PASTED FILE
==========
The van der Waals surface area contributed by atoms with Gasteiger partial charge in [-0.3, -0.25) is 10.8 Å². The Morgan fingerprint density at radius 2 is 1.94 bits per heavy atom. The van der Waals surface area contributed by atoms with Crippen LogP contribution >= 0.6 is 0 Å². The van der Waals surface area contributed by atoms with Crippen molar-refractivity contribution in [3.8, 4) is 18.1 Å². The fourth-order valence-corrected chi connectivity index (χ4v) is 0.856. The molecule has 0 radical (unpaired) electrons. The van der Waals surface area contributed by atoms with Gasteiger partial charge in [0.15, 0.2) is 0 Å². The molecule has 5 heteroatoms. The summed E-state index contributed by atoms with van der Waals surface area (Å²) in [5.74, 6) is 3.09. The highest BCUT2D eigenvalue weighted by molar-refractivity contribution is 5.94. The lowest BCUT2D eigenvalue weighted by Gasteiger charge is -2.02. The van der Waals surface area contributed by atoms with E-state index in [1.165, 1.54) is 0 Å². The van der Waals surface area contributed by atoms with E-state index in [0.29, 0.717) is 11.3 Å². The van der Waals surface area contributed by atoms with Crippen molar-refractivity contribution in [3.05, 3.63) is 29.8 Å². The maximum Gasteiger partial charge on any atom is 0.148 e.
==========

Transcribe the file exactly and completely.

The van der Waals surface area contributed by atoms with Gasteiger partial charge in [-0.3, -0.25) is 10.8 Å². The Morgan fingerprint density at radius 2 is 1.94 bits per heavy atom. The van der Waals surface area contributed by atoms with Crippen LogP contribution >= 0.6 is 0 Å². The van der Waals surface area contributed by atoms with Crippen molar-refractivity contribution in [3.8, 4) is 18.1 Å². The fourth-order valence-corrected chi connectivity index (χ4v) is 0.856. The molecule has 0 radical (unpaired) electrons. The van der Waals surface area contributed by atoms with Gasteiger partial charge in [0.15, 0.2) is 0 Å². The molecule has 5 heteroatoms. The summed E-state index contributed by atoms with van der Waals surface area (Å²) in [5.74, 6) is 3.09. The highest BCUT2D eigenvalue weighted by molar-refractivity contribution is 5.94. The lowest BCUT2D eigenvalue weighted by Gasteiger charge is -2.02. The van der Waals surface area contributed by atoms with E-state index in [1.165, 1.54) is 0 Å². The van der Waals surface area contributed by atoms with E-state index in [0.29, 0.717) is 11.3 Å². The van der Waals surface area contributed by atoms with Crippen molar-refractivity contribution in [3.05, 3.63) is 29.8 Å². The maximum Gasteiger partial charge on any atom is 0.148 e.